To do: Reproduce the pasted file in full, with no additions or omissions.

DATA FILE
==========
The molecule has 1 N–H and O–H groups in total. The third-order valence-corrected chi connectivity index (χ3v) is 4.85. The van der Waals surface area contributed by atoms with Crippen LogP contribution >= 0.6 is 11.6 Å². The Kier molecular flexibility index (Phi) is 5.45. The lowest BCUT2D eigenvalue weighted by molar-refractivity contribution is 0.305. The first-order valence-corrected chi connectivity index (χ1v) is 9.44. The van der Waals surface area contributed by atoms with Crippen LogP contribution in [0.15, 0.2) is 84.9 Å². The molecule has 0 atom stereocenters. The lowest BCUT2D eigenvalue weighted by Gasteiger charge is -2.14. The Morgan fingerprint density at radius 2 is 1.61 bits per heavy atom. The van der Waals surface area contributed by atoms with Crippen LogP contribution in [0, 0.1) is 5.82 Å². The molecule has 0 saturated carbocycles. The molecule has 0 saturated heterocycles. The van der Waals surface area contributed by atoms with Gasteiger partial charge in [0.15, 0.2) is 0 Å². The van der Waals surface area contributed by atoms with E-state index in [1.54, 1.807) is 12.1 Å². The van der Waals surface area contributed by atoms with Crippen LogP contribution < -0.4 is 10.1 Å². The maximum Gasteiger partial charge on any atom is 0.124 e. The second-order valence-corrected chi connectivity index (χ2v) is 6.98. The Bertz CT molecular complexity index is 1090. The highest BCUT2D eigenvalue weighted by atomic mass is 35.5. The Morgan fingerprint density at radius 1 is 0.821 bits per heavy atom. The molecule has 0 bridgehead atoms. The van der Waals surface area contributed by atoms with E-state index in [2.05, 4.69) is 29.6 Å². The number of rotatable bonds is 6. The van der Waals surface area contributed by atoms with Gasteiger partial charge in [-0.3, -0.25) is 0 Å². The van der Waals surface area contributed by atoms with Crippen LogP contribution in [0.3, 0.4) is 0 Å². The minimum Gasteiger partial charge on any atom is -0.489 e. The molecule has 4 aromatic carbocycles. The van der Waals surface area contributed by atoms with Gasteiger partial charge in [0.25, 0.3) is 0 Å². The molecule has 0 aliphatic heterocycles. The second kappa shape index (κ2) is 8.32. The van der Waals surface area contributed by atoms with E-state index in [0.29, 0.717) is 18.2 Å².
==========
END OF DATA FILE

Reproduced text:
The molecule has 1 N–H and O–H groups in total. The third-order valence-corrected chi connectivity index (χ3v) is 4.85. The van der Waals surface area contributed by atoms with Crippen LogP contribution >= 0.6 is 11.6 Å². The Kier molecular flexibility index (Phi) is 5.45. The lowest BCUT2D eigenvalue weighted by molar-refractivity contribution is 0.305. The first-order valence-corrected chi connectivity index (χ1v) is 9.44. The van der Waals surface area contributed by atoms with Crippen LogP contribution in [0.15, 0.2) is 84.9 Å². The molecule has 0 atom stereocenters. The lowest BCUT2D eigenvalue weighted by Gasteiger charge is -2.14. The Morgan fingerprint density at radius 2 is 1.61 bits per heavy atom. The van der Waals surface area contributed by atoms with Crippen LogP contribution in [0, 0.1) is 5.82 Å². The molecule has 0 saturated carbocycles. The molecule has 0 saturated heterocycles. The van der Waals surface area contributed by atoms with Gasteiger partial charge in [0.15, 0.2) is 0 Å². The van der Waals surface area contributed by atoms with E-state index in [1.54, 1.807) is 12.1 Å². The van der Waals surface area contributed by atoms with Crippen LogP contribution < -0.4 is 10.1 Å². The maximum Gasteiger partial charge on any atom is 0.124 e. The second-order valence-corrected chi connectivity index (χ2v) is 6.98. The Bertz CT molecular complexity index is 1090. The highest BCUT2D eigenvalue weighted by atomic mass is 35.5. The Morgan fingerprint density at radius 1 is 0.821 bits per heavy atom. The molecule has 0 bridgehead atoms. The van der Waals surface area contributed by atoms with E-state index in [2.05, 4.69) is 29.6 Å². The number of rotatable bonds is 6. The van der Waals surface area contributed by atoms with Gasteiger partial charge in [-0.3, -0.25) is 0 Å². The van der Waals surface area contributed by atoms with Crippen LogP contribution in [0.3, 0.4) is 0 Å². The minimum Gasteiger partial charge on any atom is -0.489 e. The molecule has 4 aromatic carbocycles. The van der Waals surface area contributed by atoms with Gasteiger partial charge in [0.25, 0.3) is 0 Å². The molecule has 0 aliphatic heterocycles. The second kappa shape index (κ2) is 8.32. The van der Waals surface area contributed by atoms with E-state index in [0.29, 0.717) is 18.2 Å².